economic topic recently discussed in the Wall Street Journal and provide evidence to support that position.  The letter can be in response to another letter, an

opinion piece or some current event issue.  Maximum length is 300 words or one page.  This paper is worth 100 points.

Grading Rubric:  Each paper will be evaluated using four criteria
1) Organizational structure – 25 points.  Is the paper logically organized?  Are ideas cogently presented and explained?  Is the writing convincing?  Does the writing

sustain interest?
2) Writing style – 25 points.  Is the writing original and provocative? Does the paper have a professional tone?  Does the paper satisfy the requirements in the

syllabus?
3)  Analysis – 25 points.  Does the paper take and support a position?  Is the analysis reasonable?
4)  Grammar, punctuation, spelling and syntax – 25 points.  Is the writing grammatically correct?  Are words spelled correctly?  Is word choice correct for the context

of the sentence?

Writing a Critical Analysis Essay
Critical analysis is used in economics to evaluate an argument or position in order to increase the reader’s understanding of it. Critical analysis is subjective

writing because it expresses the writer’s opinion or evaluation of an issue.  The goal of your essay is to provide information, interpretation, and evaluation which

will help clarify the issue for your readers. The interpretation will explain the issue and requires that you have a correct understanding of it. The evaluation will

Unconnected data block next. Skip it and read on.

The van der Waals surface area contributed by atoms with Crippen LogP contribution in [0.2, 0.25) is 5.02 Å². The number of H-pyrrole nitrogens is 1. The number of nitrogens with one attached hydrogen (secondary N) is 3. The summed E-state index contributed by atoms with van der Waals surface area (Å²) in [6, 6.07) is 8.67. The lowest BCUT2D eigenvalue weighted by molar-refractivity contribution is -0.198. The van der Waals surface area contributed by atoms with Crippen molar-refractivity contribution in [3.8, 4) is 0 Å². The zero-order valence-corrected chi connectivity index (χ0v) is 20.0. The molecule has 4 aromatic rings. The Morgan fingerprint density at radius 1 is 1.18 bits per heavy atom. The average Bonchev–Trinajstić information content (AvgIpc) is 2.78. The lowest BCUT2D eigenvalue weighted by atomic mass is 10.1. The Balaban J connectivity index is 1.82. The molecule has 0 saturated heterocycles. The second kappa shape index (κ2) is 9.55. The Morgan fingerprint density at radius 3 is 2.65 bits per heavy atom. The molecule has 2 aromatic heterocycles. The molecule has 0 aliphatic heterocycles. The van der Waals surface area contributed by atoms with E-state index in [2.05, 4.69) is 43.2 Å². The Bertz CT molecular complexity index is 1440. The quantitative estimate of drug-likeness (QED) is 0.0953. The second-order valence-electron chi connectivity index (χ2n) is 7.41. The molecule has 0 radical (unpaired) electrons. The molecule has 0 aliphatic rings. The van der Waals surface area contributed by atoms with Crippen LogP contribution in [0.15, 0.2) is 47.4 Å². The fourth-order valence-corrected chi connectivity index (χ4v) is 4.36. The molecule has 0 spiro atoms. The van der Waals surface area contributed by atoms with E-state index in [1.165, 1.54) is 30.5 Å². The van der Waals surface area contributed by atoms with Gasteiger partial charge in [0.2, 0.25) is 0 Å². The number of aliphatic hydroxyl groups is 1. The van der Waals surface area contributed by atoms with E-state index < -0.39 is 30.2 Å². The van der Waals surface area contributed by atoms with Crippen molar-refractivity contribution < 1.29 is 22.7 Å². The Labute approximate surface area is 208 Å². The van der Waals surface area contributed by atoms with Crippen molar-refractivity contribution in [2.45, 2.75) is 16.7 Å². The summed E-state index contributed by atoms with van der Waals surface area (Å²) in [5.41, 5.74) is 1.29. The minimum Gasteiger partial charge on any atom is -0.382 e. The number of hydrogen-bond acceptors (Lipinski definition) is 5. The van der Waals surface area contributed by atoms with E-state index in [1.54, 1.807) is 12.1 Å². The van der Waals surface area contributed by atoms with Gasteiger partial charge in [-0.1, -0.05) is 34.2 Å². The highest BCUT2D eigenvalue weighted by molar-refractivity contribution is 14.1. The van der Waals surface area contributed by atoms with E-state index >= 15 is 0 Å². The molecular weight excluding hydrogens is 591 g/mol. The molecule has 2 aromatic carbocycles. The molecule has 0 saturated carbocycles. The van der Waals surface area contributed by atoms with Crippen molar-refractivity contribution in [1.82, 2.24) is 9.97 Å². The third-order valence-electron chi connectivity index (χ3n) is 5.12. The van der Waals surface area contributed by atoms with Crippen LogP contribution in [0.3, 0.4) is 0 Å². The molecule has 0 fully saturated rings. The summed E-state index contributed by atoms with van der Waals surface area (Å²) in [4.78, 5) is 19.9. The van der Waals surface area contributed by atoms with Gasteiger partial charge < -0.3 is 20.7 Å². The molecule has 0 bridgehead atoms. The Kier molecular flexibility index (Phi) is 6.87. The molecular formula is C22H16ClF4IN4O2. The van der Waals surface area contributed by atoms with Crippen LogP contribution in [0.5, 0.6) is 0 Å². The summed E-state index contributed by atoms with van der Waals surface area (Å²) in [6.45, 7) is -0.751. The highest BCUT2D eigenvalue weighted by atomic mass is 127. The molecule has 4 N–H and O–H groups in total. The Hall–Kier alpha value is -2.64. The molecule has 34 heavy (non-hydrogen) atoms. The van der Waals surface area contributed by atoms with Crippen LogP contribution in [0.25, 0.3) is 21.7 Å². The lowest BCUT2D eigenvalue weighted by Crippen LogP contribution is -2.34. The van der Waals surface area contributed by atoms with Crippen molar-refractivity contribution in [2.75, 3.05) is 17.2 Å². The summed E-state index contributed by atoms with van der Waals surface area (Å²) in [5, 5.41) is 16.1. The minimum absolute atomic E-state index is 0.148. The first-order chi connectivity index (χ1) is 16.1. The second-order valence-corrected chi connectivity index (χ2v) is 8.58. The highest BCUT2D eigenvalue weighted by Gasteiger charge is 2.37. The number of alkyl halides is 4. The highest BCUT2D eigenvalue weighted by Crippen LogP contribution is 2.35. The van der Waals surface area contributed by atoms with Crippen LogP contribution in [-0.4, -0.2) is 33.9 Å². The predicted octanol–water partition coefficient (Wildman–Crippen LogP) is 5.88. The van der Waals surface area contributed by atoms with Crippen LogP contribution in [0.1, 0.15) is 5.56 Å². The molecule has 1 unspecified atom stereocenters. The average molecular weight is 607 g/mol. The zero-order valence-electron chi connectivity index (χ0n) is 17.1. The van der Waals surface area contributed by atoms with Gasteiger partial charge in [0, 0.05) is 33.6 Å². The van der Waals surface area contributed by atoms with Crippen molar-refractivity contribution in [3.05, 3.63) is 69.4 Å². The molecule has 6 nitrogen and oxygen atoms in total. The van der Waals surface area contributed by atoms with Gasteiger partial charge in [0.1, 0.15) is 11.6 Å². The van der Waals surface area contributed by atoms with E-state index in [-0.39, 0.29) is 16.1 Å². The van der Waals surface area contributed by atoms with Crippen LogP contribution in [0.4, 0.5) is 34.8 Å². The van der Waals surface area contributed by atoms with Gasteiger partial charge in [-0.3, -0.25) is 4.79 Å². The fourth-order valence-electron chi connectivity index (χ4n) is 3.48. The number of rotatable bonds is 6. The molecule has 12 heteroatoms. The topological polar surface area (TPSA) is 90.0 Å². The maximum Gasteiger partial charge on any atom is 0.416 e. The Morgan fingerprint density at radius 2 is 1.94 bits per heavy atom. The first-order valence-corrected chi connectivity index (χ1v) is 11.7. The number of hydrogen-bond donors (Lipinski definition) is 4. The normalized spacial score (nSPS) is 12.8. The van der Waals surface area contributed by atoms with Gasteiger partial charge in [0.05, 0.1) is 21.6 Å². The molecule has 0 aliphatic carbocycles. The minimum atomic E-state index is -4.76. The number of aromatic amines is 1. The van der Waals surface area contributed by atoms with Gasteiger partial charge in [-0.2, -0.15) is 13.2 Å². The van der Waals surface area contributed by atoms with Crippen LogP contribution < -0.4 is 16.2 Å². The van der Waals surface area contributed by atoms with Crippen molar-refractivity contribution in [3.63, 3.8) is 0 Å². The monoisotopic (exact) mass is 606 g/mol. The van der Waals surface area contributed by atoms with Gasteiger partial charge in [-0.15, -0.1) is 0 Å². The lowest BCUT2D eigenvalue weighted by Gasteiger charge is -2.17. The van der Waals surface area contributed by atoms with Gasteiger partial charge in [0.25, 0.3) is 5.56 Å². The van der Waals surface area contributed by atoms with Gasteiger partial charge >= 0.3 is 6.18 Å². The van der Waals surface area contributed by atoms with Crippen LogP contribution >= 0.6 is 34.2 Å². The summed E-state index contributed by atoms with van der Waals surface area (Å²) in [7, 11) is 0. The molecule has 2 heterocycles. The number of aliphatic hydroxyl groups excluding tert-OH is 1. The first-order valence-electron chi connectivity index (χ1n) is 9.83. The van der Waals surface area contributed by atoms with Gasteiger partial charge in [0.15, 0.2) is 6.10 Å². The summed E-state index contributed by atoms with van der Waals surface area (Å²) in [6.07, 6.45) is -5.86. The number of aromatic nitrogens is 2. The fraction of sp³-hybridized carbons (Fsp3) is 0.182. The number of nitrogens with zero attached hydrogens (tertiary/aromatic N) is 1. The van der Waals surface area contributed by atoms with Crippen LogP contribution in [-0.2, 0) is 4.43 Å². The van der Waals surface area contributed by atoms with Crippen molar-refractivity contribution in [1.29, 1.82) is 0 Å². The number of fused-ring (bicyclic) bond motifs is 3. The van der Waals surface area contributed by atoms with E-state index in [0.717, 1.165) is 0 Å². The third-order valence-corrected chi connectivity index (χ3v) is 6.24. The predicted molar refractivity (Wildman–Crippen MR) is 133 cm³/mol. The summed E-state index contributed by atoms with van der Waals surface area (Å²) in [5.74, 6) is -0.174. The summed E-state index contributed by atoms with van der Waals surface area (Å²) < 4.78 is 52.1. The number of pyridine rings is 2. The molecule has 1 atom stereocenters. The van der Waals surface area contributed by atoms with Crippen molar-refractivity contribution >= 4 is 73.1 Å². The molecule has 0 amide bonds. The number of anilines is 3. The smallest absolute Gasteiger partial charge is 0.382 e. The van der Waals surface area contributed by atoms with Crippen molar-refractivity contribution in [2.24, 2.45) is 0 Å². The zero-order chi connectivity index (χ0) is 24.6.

discuss your opinions concerning the issue and present valid justification for them.

A critical analysis essay is prepared in two steps.
The first step is to identify and understand the issue.
1.    Identify the issue you want to discuss.
2.    Consult reference materials (textbooks, online sources, other books, etc.) to understand material that is unfamiliar to you.
The second step is to write the essay.
3.    Make an outline that includes the issue you will discuss, your premise, arguments favoring your position and arguments opposing it.
4.    Gather evidence in support of your position.  Evidence can include theoretical propositions, empirical results and/or the opinions of recognized authorities.

Sample Outline of a Critical Analysis Essay
I. State your premise and provide background information to help your readers understand the nature of the issue you want to discuss.
A. If you are discussing a particular work, provide information about it.
1. Formal footnotes and bibliography are not necessary.
2. Give the Title of the article.
3. Give the Author.
4. Provide information about where the article can be found.
B. State the issue.  If you are discussing a particular work, summarize the author’s position on the issue.
C. State your premise.
II. Provide evidence supporting your position.
A. Any or all of the following are acceptable
1. Theoretical propositions.
2. Empirical results.
3. Opinions of recognized authorities.
B. Anecdotal evidence can be used to illustrate a point but cannot be the sole evidence supporting your position.
III. Offer opposing evidence or alternative interpretations of the evidence.
IV. Summarize and conclude your argument.